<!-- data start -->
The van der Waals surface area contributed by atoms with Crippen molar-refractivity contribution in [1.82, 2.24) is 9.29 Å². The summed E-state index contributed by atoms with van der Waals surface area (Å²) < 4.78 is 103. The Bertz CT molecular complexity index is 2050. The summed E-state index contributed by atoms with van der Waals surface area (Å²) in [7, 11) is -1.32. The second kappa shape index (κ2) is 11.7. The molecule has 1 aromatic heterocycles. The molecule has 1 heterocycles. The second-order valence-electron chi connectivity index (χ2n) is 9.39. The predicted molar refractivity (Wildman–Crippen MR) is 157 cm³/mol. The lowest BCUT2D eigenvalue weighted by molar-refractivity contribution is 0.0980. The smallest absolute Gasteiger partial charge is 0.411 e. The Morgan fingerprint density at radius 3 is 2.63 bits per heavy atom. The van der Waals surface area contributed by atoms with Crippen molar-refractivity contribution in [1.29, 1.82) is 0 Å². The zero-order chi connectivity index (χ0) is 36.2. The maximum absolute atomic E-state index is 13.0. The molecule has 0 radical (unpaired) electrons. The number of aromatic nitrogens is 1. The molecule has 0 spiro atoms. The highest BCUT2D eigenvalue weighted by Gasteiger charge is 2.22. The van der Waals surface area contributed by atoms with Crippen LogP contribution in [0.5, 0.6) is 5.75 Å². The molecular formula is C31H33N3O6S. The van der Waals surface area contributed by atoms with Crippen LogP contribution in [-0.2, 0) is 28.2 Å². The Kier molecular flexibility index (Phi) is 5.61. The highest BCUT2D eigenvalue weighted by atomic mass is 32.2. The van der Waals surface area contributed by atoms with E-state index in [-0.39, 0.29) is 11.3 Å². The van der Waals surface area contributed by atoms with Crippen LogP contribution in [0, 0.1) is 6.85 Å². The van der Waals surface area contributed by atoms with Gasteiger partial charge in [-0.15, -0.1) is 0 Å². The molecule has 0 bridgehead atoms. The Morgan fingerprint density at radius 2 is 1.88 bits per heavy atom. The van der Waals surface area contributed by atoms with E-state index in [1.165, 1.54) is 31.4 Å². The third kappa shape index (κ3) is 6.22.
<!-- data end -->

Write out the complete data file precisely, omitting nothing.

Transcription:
The van der Waals surface area contributed by atoms with Crippen molar-refractivity contribution in [1.82, 2.24) is 9.29 Å². The summed E-state index contributed by atoms with van der Waals surface area (Å²) < 4.78 is 103. The Bertz CT molecular complexity index is 2050. The summed E-state index contributed by atoms with van der Waals surface area (Å²) in [7, 11) is -1.32. The second kappa shape index (κ2) is 11.7. The molecule has 1 aromatic heterocycles. The molecule has 1 heterocycles. The second-order valence-electron chi connectivity index (χ2n) is 9.39. The predicted molar refractivity (Wildman–Crippen MR) is 157 cm³/mol. The lowest BCUT2D eigenvalue weighted by molar-refractivity contribution is 0.0980. The smallest absolute Gasteiger partial charge is 0.411 e. The Morgan fingerprint density at radius 3 is 2.63 bits per heavy atom. The van der Waals surface area contributed by atoms with Crippen molar-refractivity contribution in [1.29, 1.82) is 0 Å². The zero-order chi connectivity index (χ0) is 36.2. The maximum absolute atomic E-state index is 13.0. The molecule has 0 radical (unpaired) electrons. The number of aromatic nitrogens is 1. The molecule has 0 spiro atoms. The highest BCUT2D eigenvalue weighted by Gasteiger charge is 2.22. The van der Waals surface area contributed by atoms with Crippen LogP contribution in [0.5, 0.6) is 5.75 Å². The molecular formula is C31H33N3O6S. The van der Waals surface area contributed by atoms with Crippen LogP contribution in [-0.2, 0) is 28.2 Å². The Kier molecular flexibility index (Phi) is 5.61. The highest BCUT2D eigenvalue weighted by atomic mass is 32.2. The van der Waals surface area contributed by atoms with E-state index in [-0.39, 0.29) is 11.3 Å². The van der Waals surface area contributed by atoms with Crippen LogP contribution in [0, 0.1) is 6.85 Å². The van der Waals surface area contributed by atoms with Gasteiger partial charge in [-0.15, -0.1) is 0 Å². The molecule has 0 bridgehead atoms. The Morgan fingerprint density at radius 2 is 1.88 bits per heavy atom. The van der Waals surface area contributed by atoms with E-state index in [1.165, 1.54) is 31.4 Å². The third kappa shape index (κ3) is 6.22.